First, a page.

There’s nothing like knowing you secured a great deal on a used car. Of course, there are people out there that lose sleep, hair, and their sheer sanity when thinking about buying something used. What if it is a lemon? What if the moment I drive off the lot, it explodes into a billion pieces? What if the cartel used it as a drug runner and someone comes looking for the goodies they left stored in a hollowed-out wheel well? Trust us. It’s been thought of. People are always dreaming up crazier and crazier scenarios about used cars. And while it might be entertaining to think your new sedan was part of The French Connection 2.0, the probability is not high. However, that doesn’t mean you shouldn’t do your research. Lemons very much do exist, and if you’re not careful, you might walk into the trap of a sneaky used car salesman. How do you make sure you jump over the Lemons like Mario jumping over super-sized bombs? Here’s everything you need to know about how to successfully buy used cars.
Before You Begin
So you don’t want to just jump right into the deep end of buying a car without setting a few ground rules. Yes, yes, we know, rules are boring. You couldn’t wait to grow up as a kid so you could break all the rules, and now you’re just running into more of them! Well, this one is going to help prevent you from falling into a major financial trap that will only end poorly. Before looking at any kind of car, it doesn’t matter if it is a dream car or a beater you buy just to get you to college and back, you need to have a budget.
Look at your finances and determine what you can afford for a monthly payment. You don’t want this to be tight. Nobody enjoys eating ramen noodles every meal (and your heart wouldn’t be a big fan either). So leave yourself some financial room to spare.
Once you have your budget in place, do not go over it. Also, if you visit a used car lot, do not tell the sales staff what your budget is. They might try to price up certain models to hit this budget number.
What Kind Of Car Are You Feeling?
Okay, so you’ve done the boring stuff. You’ve figured out the budget. Sure, in a perfect world, you’d just walk up to the lot, hop in, and never have to pay a cent. Sadly, doing something like that will also likely give you a date with the local judge. But you know how much you’re going to spend. Now you need to know what kind of car you want.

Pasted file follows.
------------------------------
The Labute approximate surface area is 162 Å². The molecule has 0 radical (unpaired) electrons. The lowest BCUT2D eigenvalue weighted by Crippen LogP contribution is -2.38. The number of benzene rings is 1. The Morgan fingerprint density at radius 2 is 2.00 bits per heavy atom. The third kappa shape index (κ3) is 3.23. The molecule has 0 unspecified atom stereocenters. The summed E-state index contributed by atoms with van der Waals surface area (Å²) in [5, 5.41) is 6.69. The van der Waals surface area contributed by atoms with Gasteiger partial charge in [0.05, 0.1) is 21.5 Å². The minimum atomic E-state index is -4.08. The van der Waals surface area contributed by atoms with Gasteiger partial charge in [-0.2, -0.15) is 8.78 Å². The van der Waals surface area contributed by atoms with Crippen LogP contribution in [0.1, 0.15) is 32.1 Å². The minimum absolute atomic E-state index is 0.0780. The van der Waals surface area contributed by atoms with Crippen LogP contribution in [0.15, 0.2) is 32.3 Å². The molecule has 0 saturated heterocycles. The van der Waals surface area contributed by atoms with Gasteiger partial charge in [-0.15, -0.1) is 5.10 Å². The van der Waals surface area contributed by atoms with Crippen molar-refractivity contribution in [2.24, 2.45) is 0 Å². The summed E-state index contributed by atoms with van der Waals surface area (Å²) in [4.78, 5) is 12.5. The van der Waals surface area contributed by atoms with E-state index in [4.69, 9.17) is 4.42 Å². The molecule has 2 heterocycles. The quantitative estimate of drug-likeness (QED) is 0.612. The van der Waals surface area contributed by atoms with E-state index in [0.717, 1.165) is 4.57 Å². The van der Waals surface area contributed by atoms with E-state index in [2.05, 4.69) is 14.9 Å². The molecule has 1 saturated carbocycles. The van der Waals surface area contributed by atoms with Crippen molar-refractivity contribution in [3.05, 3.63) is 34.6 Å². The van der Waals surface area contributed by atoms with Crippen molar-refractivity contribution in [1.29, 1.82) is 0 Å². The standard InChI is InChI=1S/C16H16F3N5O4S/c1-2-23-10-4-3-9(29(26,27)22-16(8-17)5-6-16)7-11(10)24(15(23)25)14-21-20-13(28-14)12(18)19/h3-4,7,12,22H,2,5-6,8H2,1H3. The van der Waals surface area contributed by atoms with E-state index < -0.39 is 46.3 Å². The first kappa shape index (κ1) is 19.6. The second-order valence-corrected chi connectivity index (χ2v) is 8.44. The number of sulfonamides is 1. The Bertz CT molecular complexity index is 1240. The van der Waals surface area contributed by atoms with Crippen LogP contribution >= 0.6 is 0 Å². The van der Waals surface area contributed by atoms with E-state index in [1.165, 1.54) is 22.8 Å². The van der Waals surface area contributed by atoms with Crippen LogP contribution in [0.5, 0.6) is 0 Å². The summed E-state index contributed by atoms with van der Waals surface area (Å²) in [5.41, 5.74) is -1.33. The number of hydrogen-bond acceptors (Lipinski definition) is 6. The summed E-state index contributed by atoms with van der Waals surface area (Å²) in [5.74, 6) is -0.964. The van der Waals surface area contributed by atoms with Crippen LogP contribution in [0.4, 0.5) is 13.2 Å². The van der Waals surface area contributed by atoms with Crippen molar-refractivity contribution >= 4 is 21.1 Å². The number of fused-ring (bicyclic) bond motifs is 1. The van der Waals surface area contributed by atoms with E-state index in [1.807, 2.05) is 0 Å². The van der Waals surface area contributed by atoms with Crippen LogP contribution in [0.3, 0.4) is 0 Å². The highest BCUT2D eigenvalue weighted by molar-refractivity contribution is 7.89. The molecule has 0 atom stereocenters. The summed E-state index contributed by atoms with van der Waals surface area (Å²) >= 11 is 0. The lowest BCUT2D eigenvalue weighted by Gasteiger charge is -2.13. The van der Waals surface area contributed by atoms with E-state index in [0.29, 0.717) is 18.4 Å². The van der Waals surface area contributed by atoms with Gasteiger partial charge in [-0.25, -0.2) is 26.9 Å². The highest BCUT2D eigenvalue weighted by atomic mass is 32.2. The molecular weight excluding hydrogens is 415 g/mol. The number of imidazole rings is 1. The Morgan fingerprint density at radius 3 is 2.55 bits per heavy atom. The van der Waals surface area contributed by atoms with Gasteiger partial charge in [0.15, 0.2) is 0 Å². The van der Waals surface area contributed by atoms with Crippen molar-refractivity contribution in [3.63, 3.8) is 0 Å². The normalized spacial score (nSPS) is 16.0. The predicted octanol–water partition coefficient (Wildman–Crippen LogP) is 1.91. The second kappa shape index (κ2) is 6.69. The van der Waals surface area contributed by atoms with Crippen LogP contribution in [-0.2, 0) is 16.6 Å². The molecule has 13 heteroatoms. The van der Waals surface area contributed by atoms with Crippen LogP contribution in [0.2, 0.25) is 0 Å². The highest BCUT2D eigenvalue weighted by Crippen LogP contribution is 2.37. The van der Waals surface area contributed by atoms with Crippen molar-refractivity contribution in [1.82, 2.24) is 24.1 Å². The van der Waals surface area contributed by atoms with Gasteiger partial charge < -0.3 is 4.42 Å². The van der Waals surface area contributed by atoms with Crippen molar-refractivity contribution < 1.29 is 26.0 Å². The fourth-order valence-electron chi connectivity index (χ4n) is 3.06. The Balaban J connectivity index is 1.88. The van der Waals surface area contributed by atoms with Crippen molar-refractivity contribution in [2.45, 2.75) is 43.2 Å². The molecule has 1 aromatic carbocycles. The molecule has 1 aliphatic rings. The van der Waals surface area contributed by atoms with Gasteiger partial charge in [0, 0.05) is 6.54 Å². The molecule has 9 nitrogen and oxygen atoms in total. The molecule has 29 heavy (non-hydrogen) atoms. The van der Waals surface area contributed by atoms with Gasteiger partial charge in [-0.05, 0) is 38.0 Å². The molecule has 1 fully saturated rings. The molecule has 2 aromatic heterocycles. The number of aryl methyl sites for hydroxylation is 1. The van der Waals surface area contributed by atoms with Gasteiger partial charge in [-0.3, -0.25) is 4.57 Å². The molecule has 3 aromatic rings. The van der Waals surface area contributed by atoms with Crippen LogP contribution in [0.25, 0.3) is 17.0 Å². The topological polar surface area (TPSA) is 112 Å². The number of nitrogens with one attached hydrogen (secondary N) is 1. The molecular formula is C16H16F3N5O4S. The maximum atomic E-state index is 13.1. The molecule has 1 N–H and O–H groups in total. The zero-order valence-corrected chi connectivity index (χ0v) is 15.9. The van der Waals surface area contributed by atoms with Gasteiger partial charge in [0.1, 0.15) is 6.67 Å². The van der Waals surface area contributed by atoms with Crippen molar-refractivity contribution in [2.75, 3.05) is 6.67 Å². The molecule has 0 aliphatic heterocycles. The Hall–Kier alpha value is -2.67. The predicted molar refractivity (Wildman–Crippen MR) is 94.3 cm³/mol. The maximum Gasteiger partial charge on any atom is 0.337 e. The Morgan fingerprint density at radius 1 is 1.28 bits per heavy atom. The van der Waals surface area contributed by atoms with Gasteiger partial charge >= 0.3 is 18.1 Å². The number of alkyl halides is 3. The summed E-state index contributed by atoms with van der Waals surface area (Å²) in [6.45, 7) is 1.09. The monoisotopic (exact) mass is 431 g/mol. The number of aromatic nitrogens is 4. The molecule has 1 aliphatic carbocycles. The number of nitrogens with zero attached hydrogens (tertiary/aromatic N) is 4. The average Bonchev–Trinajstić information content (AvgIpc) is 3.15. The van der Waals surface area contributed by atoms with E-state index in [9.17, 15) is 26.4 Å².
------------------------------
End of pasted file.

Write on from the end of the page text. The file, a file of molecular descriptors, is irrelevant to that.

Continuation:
Do you want something that is fuel-efficient and is built more for a large city? Perhaps you’d like something that can comfortably fit a family of five, but you don’t want anything too big. Maybe you want something that can tow the boat you’ve had parked out front, and your cranky neighbor gives you the stink eye whenever walking past. Whatever you’re looking for, now is the time to decide the type of vehicle you need.
The big thing here is not to get attached to a specific make and model just yet. Maybe you’d love a used Ford F-150. However, don’t be closed off to only that. You may end up finding a Chevy Silverado or Ram 1500 ends up fitting in your budget (and is available) when you start shopping. So, pinpoint the vehicle type here. Not the exact vehicle.
The Reliability Test
Next, you’ll want to look at historical reliability figures for a particular vehicle. Some model years just aren’t that great. Everyone makes a dud from time to time, but the problem is nobody is going to know it’s a dud until later. That’s actually where buying used is a benefit. You’ll let the other drivers deal with these issues. You get to then pick through what works.